A Pew Research Center survey finds that 65% of Americans give priority to developing renewable energy while only 27% want to focus on fossil fuels.

There were still large differences between people who leaned towards the Democrat and the Republican parties. Image credits: Pew Research Center.

Although Donald Trump was elected on a platform pushing for the development of fossil fuels and scraping environmental initiatives, most of the population seems to disagree with him. A Pew study which surveyed over 1,500 people found that even a divided country can still agree on some things — to an extent.

Interestingly, support for alternative sources of energy has risen since December 2014. Back then, 60% said renewables should be a priority, a significant change. However, although most people did agree that renewables are important, political differences were still significant.

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Both Democrats and Republicans support renewables, but Democrats much more so than Republicans. Some 81% of Democrats and independents who lean towards the Democratic party favor implementing renewable energy in favor of fossil fuels. Meanwhile, in the Republican camp, things were much closer: 45% say we should focus on renewables, while 44% say expanding coal, oil, and natural gas should be favored.

It’s not just political, the difference is ideological as well: 88% of liberals believe climate change is a major threat to the wellbeing of the US, while only 12% of conservatives shared this opinion. Basically, the survey found that the “more Republican” and conservative you are, the less likely you are to support renewables. Age was also a factor — the youth favored renewables (73%) while older adults were more divided in their opinions.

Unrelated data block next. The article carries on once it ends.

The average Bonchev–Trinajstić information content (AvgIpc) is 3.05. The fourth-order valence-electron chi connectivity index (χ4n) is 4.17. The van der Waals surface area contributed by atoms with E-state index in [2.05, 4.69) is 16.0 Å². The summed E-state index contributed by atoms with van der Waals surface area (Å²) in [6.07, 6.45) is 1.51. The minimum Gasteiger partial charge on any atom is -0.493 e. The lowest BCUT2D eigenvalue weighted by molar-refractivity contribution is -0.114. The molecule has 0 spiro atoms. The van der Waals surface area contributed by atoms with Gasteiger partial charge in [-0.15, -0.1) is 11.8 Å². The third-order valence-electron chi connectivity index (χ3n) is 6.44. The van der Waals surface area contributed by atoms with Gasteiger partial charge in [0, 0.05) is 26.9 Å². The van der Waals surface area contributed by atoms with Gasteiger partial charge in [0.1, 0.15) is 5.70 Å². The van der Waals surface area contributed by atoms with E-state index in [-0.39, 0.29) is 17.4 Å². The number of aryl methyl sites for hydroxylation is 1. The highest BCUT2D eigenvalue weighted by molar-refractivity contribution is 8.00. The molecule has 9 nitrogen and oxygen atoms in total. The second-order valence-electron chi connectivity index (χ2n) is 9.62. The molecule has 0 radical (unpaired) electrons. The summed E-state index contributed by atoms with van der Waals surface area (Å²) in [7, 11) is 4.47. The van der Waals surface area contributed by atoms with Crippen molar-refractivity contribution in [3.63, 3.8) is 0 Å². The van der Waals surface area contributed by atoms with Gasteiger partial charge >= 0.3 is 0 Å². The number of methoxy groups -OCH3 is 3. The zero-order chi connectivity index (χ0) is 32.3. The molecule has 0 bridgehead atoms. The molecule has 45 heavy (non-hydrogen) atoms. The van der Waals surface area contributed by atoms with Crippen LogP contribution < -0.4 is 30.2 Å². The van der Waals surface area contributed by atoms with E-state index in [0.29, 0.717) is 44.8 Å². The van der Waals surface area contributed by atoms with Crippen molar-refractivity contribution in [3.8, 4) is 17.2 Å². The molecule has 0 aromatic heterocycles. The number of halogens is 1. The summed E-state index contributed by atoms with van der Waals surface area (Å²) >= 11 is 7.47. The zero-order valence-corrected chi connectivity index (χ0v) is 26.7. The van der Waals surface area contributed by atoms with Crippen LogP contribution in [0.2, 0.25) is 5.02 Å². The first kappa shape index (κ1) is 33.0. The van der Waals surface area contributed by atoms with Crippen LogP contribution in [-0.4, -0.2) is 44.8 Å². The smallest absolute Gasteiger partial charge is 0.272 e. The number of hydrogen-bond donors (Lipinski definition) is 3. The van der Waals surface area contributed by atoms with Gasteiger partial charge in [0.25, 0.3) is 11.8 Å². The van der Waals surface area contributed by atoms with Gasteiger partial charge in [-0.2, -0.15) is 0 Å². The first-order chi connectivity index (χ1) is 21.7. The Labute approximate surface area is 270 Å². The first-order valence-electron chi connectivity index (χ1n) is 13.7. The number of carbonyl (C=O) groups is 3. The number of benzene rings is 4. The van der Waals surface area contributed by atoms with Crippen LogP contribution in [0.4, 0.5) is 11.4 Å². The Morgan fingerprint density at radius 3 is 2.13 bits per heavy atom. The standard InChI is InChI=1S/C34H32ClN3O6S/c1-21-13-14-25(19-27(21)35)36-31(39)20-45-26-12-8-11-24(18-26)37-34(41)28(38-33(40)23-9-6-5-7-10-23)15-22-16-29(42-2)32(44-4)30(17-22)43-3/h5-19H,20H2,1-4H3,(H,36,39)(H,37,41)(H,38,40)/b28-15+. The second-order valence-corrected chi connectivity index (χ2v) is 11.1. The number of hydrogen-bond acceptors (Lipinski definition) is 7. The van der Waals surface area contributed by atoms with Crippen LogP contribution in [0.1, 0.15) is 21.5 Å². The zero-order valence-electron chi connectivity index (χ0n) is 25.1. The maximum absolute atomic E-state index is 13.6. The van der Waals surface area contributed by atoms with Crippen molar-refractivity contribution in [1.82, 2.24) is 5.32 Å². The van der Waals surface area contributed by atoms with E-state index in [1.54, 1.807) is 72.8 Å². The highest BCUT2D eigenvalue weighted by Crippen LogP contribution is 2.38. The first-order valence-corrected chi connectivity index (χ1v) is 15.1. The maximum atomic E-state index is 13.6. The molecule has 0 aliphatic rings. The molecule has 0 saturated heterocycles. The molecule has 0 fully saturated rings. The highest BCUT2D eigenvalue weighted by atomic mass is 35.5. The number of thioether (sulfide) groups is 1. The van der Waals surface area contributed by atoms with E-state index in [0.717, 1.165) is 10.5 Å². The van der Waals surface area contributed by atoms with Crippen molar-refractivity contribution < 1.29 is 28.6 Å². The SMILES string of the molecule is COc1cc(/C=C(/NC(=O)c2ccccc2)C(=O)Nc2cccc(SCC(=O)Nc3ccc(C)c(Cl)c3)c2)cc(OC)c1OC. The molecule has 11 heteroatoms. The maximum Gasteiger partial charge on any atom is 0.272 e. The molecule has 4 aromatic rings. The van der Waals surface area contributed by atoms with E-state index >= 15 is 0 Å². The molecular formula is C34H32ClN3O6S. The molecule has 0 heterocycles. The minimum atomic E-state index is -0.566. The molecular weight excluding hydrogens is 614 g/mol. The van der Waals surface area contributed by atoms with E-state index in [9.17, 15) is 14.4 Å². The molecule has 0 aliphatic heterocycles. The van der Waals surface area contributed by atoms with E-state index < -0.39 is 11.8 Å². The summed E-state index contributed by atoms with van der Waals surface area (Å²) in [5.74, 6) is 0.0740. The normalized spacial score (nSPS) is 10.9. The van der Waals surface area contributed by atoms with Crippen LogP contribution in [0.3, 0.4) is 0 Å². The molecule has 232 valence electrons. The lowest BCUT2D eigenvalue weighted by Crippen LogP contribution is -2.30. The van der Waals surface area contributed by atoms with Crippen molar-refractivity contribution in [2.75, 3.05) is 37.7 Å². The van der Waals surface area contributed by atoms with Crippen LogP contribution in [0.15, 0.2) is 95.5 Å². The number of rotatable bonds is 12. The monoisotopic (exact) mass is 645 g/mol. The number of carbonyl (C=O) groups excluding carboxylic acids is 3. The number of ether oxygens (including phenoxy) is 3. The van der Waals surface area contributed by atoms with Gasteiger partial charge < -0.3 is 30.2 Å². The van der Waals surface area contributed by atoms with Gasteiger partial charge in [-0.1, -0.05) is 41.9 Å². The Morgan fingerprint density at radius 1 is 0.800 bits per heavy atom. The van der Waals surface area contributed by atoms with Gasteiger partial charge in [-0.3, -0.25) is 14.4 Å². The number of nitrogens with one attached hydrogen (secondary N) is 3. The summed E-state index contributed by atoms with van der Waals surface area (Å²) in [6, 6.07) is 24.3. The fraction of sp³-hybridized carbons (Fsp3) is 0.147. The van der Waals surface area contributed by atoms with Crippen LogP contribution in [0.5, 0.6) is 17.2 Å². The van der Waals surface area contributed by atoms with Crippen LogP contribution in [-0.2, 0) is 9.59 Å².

It’s an interesting result which should not be taken lightly. Although such a survey certainly doesn’t paint the entire picture, the US seems like a nation slowly accepting the realities of climate change and willing to take the steps necessary to fight against it. At the very least, people are understanding the economic benefits renewables bring: it’s not that you have to lose money to fight climate change —  you can help the economy while building a sustainable future. All that’s needed is good leadership.

These findings are based on a Pew Research Center survey conducted Jan. 4-9, 2017 with a nationally representative sample of 1,502 U.S. adults. The full methodology can be found here, and the questionnaire wording and topline are here (PDF).